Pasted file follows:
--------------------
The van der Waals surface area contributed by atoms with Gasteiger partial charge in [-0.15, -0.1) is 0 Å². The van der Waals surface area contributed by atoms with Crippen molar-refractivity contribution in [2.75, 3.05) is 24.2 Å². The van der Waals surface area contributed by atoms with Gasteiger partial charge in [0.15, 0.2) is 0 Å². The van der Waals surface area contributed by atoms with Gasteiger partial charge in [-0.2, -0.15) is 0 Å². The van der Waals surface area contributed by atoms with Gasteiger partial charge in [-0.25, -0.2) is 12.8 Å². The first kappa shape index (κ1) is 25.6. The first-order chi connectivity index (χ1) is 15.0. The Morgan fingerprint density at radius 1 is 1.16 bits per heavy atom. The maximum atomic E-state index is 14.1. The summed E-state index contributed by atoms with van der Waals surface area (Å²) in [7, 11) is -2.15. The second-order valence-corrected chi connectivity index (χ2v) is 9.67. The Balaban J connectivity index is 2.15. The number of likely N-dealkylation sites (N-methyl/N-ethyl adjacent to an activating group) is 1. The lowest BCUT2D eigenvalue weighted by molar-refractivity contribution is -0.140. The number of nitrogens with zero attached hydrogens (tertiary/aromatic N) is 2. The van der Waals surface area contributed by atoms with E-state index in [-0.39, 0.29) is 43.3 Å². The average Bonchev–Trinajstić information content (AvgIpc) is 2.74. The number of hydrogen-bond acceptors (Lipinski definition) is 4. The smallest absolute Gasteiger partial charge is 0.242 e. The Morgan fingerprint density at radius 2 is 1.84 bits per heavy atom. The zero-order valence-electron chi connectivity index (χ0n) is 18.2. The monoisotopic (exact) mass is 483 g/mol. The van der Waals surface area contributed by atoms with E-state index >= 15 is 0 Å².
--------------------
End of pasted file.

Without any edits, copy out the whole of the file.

The van der Waals surface area contributed by atoms with Gasteiger partial charge in [-0.15, -0.1) is 0 Å². The van der Waals surface area contributed by atoms with Crippen molar-refractivity contribution in [2.75, 3.05) is 24.2 Å². The van der Waals surface area contributed by atoms with Gasteiger partial charge in [0.15, 0.2) is 0 Å². The van der Waals surface area contributed by atoms with Gasteiger partial charge in [-0.2, -0.15) is 0 Å². The van der Waals surface area contributed by atoms with Gasteiger partial charge in [-0.25, -0.2) is 12.8 Å². The first kappa shape index (κ1) is 25.6. The first-order chi connectivity index (χ1) is 15.0. The Morgan fingerprint density at radius 1 is 1.16 bits per heavy atom. The maximum atomic E-state index is 14.1. The summed E-state index contributed by atoms with van der Waals surface area (Å²) in [7, 11) is -2.15. The second-order valence-corrected chi connectivity index (χ2v) is 9.67. The Balaban J connectivity index is 2.15. The number of likely N-dealkylation sites (N-methyl/N-ethyl adjacent to an activating group) is 1. The lowest BCUT2D eigenvalue weighted by molar-refractivity contribution is -0.140. The number of nitrogens with zero attached hydrogens (tertiary/aromatic N) is 2. The van der Waals surface area contributed by atoms with E-state index in [-0.39, 0.29) is 43.3 Å². The average Bonchev–Trinajstić information content (AvgIpc) is 2.74. The number of hydrogen-bond acceptors (Lipinski definition) is 4. The smallest absolute Gasteiger partial charge is 0.242 e. The Morgan fingerprint density at radius 2 is 1.84 bits per heavy atom. The zero-order valence-electron chi connectivity index (χ0n) is 18.2. The monoisotopic (exact) mass is 483 g/mol. The van der Waals surface area contributed by atoms with E-state index >= 15 is 0 Å².